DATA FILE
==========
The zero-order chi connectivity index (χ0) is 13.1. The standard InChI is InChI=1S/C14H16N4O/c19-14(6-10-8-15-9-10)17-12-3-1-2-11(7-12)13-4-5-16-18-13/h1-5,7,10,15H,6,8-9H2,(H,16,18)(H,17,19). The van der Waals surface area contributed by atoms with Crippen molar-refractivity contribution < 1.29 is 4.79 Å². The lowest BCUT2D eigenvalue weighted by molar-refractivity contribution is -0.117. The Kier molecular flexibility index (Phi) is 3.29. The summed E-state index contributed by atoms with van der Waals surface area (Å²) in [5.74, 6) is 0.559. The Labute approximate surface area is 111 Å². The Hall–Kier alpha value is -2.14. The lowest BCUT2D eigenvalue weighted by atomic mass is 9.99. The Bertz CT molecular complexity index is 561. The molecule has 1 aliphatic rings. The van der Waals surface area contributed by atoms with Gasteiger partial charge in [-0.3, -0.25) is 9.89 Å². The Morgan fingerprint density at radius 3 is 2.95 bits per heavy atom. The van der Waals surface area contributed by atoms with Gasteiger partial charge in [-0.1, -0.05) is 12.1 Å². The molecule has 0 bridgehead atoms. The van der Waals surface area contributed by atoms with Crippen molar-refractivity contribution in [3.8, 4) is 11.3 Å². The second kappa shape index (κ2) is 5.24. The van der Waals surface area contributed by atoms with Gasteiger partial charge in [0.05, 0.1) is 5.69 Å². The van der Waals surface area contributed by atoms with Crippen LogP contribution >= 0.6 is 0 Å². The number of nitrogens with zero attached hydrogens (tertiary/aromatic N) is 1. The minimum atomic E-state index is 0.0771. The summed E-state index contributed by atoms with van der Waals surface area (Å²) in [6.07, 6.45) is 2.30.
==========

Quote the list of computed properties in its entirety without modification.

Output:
The zero-order chi connectivity index (χ0) is 13.1. The standard InChI is InChI=1S/C14H16N4O/c19-14(6-10-8-15-9-10)17-12-3-1-2-11(7-12)13-4-5-16-18-13/h1-5,7,10,15H,6,8-9H2,(H,16,18)(H,17,19). The van der Waals surface area contributed by atoms with Crippen molar-refractivity contribution < 1.29 is 4.79 Å². The lowest BCUT2D eigenvalue weighted by molar-refractivity contribution is -0.117. The Kier molecular flexibility index (Phi) is 3.29. The summed E-state index contributed by atoms with van der Waals surface area (Å²) in [5.74, 6) is 0.559. The Labute approximate surface area is 111 Å². The Hall–Kier alpha value is -2.14. The lowest BCUT2D eigenvalue weighted by atomic mass is 9.99. The Bertz CT molecular complexity index is 561. The molecule has 1 aliphatic rings. The van der Waals surface area contributed by atoms with Gasteiger partial charge in [-0.3, -0.25) is 9.89 Å². The Morgan fingerprint density at radius 3 is 2.95 bits per heavy atom. The van der Waals surface area contributed by atoms with Gasteiger partial charge in [-0.1, -0.05) is 12.1 Å². The molecule has 0 bridgehead atoms. The van der Waals surface area contributed by atoms with Crippen molar-refractivity contribution in [3.8, 4) is 11.3 Å². The second kappa shape index (κ2) is 5.24. The van der Waals surface area contributed by atoms with Gasteiger partial charge in [0.05, 0.1) is 5.69 Å². The van der Waals surface area contributed by atoms with Crippen LogP contribution >= 0.6 is 0 Å². The number of nitrogens with zero attached hydrogens (tertiary/aromatic N) is 1. The minimum atomic E-state index is 0.0771. The summed E-state index contributed by atoms with van der Waals surface area (Å²) in [6.07, 6.45) is 2.30.